Have new communications technologies revitalized the public sphere, or become the commercial tool for an increasingly un-public, undemocratic news media? Are changing journalistic practices damaging the nature of news, or are new media allowing journalists to do more journalism and to engage the public more effectively?
With massive changes in the media environment and its technologies, interrogating the nature of news journalism is one of the most urgent tasks we face in defining the public interest today. The implications are serious, not just for the future of the news, but also for the practice of democracy.
In a thorough empirical investigation of journalistic practices in different news contexts, New Media, Old News explores how technological, economic, and social changes have reconfigured news journalism, and the consequences of these transformations for a vibrant democracy in our digital age. The result is a piercing examination of why understanding news journalism matters now more than ever. It is essential reading for students and scholars of journalism and new media.
Chapter Seven: Politics, Journalism and New Media: Virtual Iron Cages in the New Culture of Capitalism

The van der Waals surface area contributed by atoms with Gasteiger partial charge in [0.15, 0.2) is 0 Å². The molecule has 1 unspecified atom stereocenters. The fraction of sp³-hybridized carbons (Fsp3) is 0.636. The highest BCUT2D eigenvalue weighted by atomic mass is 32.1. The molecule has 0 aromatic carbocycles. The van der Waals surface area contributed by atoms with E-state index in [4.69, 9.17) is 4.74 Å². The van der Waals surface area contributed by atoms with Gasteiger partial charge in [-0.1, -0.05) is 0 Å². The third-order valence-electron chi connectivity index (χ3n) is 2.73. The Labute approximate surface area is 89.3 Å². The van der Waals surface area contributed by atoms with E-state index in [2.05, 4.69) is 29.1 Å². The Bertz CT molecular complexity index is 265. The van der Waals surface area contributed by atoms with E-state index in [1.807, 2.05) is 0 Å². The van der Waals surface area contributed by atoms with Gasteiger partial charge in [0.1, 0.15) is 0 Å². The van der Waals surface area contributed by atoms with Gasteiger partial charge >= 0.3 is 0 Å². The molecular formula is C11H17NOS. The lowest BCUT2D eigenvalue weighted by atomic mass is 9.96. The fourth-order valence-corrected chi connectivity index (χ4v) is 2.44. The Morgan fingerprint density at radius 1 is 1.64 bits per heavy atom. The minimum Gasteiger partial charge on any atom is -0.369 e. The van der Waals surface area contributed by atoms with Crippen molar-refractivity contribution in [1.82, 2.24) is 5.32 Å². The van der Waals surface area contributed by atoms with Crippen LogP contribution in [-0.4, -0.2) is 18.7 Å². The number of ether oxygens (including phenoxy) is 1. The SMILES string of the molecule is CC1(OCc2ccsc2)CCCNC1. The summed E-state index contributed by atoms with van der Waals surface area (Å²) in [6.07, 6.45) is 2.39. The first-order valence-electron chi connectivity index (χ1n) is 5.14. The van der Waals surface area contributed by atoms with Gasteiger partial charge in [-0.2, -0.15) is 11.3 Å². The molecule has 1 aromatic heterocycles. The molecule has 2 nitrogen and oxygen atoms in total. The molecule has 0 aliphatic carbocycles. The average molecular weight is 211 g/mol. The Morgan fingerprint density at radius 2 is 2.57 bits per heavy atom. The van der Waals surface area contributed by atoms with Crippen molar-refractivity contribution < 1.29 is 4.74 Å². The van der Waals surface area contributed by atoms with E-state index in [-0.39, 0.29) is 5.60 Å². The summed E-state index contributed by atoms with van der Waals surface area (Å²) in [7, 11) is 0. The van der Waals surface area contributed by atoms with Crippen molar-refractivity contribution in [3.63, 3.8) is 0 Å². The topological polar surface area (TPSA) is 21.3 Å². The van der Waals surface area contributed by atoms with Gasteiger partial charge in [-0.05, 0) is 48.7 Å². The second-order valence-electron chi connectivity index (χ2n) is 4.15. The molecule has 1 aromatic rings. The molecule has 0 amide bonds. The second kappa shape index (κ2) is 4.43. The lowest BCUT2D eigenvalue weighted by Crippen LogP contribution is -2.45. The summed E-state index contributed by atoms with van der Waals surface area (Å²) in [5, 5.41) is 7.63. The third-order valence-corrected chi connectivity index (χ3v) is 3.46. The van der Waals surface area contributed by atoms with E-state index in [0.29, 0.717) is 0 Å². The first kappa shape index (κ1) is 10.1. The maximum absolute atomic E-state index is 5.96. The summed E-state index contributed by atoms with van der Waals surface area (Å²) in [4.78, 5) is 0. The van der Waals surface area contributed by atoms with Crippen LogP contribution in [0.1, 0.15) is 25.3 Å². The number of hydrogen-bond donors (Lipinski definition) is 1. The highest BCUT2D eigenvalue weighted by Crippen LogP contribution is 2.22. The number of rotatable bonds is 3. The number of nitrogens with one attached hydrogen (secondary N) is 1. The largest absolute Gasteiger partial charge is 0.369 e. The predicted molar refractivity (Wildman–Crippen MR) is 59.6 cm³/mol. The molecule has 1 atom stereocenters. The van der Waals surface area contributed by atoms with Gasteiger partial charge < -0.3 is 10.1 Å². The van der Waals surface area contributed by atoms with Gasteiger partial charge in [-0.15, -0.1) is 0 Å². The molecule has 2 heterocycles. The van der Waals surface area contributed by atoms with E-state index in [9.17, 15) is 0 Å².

Politics, Journalism and New Media: Virtual Iron Cages in the New Culture of Capitalism
This chapter looks at the ways new media is influencing mediated engagement between politicians, journalists and their publics. Its starting point is a critique of the dominant research approaches guide much enquiry here: the ‘technological-determinist’ and ‘democratic-normative’ lines. These merge democratic communication ideals with ICT potential to produce a blueprint for ‘more democratic’ forms of mediated public communication. New media enhances communicative exchange and thus brings stronger forms of ‘social capital’ (Putnam's 2000 definition). To date, in politics and journalism, such expectations have remained relatively unfulfilled. To investigate why, the research presented here takes more of a ‘social ...